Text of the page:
Here’s a flash in the dark peek at justice in America, all in the name of keeping us safe from terrorism by using the tools of law enforcement to terrorize us. If that’s not the case, then why is Charles Kieser still employed by the TSA?

The Terrorist

Random American Citizen Roger Vanderklok (aka “Josef K.“) had the misfortune of going through TSA Supervisor Charles Kieser’s security-screening area. Vanderklok, 57, is a Philadelphia architect who runs half-marathons. He flies around the country for weekend races.

The TSA said it was concerned about the gear in his carry-on bag, and pulled him out of line. The items of concern turned out to be only a running watch and some Power Bars, wrapped in a small PVC pipe for protection against crushing. Nonetheless, for the next 30 minutes, screeners checked and rechecked the bag. They found nothing dangerous. Vanderklok protested that he was no threat, and that the items were of no danger to anyone, and insisted on making a complaint.

Electronics and “organic mass” can be used to make bombs, TSA Supervisor Charles Kieser said in response to Vanderlok’s complaint. “The passenger made a bomb threat to me,” Kieser testified later according to a court transcript. “He said ‘I’ll bring a bomb through here any day that I want… and you’ll never find it.'”

The Stormtroopers

Kieser did not evacuate the area or follow TSA protocol to contact the FBI, as required in the face of a bomb threat. Instead, he just summoned the Philadelphia Police. Vanderklok was taken to an airport holding cell, and his personal belongings, including his phone, were confiscated while police “investigated” him. Vanderklok was detained for three hours in the holding cell, missing his plane. He was not questioned. Instead, after waiting the three hours, he was handcuffed, taken to a downtown police station and placed in another cell. He says that no one, not the police officers at the airport nor the detectives downtown, told him why he was there. He didn’t find out until he was arraigned at 2 a.m. that he was being charged with “threatening the placement of a bomb” and making “terroristic threats.” Despite all that threat stuff, he was released on bail. His wife, worried about not hearing from her husband, was never notified of his arrest until Vanderklok was allowed to phone her for bail money.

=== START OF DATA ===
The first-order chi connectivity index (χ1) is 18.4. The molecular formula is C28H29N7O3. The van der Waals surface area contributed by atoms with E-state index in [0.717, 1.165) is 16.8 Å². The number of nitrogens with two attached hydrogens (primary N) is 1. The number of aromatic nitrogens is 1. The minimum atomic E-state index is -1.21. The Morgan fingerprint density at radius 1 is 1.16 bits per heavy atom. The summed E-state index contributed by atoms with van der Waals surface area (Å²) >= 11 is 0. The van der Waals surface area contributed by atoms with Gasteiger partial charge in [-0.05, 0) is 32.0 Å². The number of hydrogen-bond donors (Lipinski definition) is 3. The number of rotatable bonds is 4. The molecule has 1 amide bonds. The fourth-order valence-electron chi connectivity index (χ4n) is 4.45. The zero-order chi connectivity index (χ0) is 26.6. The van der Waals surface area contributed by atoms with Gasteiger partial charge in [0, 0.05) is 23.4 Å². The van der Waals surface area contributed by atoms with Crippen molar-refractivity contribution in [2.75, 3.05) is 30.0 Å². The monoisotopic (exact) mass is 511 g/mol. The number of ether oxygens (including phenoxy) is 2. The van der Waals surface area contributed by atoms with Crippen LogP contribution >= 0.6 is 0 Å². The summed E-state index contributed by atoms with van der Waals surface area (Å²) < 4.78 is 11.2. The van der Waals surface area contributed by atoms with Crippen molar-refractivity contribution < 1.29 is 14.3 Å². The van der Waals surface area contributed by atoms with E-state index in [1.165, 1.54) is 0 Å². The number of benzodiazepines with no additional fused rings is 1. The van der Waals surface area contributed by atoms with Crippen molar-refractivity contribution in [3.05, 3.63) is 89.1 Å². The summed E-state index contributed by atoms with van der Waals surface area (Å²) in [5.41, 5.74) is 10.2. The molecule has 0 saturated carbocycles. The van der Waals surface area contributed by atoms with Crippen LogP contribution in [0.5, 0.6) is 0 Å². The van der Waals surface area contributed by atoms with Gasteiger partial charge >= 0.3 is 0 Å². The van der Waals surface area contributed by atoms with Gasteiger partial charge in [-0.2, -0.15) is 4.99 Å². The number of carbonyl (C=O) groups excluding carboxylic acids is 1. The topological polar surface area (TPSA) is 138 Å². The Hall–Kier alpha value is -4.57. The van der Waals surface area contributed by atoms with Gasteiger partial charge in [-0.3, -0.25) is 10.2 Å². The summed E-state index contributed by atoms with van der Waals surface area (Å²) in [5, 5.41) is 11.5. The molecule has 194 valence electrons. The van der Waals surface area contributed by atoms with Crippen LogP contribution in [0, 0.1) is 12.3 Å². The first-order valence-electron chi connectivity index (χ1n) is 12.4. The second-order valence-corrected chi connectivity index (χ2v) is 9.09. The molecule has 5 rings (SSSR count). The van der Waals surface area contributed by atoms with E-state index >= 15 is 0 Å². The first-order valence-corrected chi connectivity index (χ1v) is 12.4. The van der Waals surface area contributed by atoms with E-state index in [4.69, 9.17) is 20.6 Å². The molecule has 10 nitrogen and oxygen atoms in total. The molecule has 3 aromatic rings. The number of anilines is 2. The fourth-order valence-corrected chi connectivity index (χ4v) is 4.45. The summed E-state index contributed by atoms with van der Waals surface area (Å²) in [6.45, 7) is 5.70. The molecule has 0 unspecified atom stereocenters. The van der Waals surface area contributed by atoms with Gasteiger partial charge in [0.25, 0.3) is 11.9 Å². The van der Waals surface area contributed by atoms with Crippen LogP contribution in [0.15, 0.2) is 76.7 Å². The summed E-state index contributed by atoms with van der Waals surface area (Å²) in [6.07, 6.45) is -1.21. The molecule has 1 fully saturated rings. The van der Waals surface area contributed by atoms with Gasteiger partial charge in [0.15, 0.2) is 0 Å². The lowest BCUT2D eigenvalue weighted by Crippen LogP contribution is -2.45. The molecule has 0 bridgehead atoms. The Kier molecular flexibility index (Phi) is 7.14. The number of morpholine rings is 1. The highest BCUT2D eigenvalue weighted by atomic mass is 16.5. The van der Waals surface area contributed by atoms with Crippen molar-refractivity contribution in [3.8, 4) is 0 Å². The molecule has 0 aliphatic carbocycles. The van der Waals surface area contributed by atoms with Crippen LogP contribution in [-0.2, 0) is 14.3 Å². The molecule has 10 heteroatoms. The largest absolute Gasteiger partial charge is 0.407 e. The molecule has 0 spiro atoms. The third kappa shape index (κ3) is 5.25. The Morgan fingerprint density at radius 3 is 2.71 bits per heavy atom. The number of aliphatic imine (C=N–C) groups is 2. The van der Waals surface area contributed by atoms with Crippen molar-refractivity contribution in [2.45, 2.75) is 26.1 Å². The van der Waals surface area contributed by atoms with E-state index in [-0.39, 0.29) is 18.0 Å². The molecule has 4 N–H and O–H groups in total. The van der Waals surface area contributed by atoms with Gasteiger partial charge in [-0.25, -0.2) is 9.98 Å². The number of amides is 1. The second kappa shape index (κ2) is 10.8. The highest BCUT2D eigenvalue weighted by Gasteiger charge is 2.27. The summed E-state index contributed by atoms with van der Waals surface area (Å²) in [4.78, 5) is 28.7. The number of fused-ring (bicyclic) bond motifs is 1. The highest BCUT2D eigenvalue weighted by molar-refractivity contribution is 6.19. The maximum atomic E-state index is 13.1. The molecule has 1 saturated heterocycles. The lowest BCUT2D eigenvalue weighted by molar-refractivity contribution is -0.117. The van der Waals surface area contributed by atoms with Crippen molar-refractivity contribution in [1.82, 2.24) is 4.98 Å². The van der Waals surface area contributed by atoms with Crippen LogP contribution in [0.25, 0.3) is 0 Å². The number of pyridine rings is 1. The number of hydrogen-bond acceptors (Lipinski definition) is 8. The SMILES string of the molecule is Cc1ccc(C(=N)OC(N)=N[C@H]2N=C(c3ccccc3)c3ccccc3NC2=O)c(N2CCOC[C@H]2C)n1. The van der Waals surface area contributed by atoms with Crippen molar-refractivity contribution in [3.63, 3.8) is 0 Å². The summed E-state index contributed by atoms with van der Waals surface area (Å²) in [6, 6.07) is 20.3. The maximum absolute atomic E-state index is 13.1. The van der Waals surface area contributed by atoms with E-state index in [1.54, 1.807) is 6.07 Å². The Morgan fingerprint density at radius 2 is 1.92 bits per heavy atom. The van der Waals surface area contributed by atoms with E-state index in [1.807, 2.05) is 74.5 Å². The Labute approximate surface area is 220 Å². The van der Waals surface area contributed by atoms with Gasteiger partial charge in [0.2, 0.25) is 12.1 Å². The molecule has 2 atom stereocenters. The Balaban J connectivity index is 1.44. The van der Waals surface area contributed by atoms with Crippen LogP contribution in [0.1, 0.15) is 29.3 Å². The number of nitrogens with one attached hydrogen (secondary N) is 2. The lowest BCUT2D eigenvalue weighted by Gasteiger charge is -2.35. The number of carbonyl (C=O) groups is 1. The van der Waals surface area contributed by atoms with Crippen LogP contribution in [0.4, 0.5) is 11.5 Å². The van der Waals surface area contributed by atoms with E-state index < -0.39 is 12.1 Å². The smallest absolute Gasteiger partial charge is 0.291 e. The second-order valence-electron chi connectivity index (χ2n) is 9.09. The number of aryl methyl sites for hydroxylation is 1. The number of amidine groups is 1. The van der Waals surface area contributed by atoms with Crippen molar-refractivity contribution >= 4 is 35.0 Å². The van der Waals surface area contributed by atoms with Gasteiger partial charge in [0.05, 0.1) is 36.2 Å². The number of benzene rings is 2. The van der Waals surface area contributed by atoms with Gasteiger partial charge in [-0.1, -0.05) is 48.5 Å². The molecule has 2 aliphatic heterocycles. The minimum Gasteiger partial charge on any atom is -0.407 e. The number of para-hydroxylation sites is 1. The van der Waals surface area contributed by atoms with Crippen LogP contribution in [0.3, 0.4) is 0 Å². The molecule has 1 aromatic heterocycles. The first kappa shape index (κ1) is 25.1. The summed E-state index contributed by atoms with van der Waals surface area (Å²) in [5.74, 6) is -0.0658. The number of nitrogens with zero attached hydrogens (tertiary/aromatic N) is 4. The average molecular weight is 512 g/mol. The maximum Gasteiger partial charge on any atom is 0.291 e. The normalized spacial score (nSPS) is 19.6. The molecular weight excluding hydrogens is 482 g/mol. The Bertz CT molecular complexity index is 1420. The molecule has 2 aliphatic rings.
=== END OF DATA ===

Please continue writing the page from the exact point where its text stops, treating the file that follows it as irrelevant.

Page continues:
The Outcome

When Vanderklok finally had his case brought to court, the charges were quickly dismissed. A review of airport surveillance videos showed that TSA Supervisor Kieser simply made everything up. Vanderklok made no threats. The security video shows him standing calmly with his arms in front of him holding a laptop. Prosecutors called no witnesses against Vanderklok except TSA Supervisor Kieser.

As you may have guessed, Vanderklok has now filed a civil suit against the TSA, the Philadelphia Police Department and the Department of Homeland Security, alleging that he was willfully deprived of his liberty, and his Fifth Amendment rights were violated, by the false statements made against him. Kieser remains employed by the TSA. No charges have been filed against him for what appears to have been outright perjury in his court testimony.

Homeland Security has made no public comment, citing the pending lawsuit. Taxpayers will of course be on the hook for any settlement coming out of the lawsuit.

BONUS: Taxpayers, on behalf of Philadelphia Airport TSA, recently paid out a $25,000 settlement over detaining a college student for possessing Arabic language flashcards.


Peter Van Buren writes about current events at blog. His book,Ghosts of Tom Joad: A Story of the #99Percent, is available now from Amazon

Peter Van Buren

Peter Van Buren

Peter Van Buren has served with the Foreign Service for over 23 years. He received a Meritorious Honor Award for assistance to Americans following the Hanshin earthquake in Kobe, a Superior Honor Award for helping an American rape victim in Japan, and another award for work in the tsunami relief efforts in Thailand. Previous assignments include Taiwan, Japan, Korea, the UK and Hong Kong. He volunteered for Iraq service and was assigned to ePRT duty 2009-10. His tour extended past the withdrawal of the last combat troops.

Van Buren worked extensively with the military while overseeing evacuation planning in Japan and Korea. This experience included multiple field exercises, plus civil-military work in Seoul, Tokyo, Hawaii, and Sydney with allies from the UK, Australia, and elsewhere. The Marine Corps selected Van Buren to travel to Camp Lejeune in 2006 to participate in a field exercise that included simulated Iraqi conditions. Van Buren spent a year on the Hill in the Department of State’s Congressional Liaison Office.

Van Buren speaks Japanese, Chinese Mandarin, and some Korean (the book’s all in English, don’t worry). Born in New York City, he lives in Virginia with his spouse, two daughters, and a docile Rottweiler.

Though this is his first book, Peter’s commentary has been featured on TomDispatch, Salon, Huffington Post, The Nation, American Conservative Magazine, Mother Jones, Michael, Le Monde, Daily Kos, Middle East Online, Guernica and others.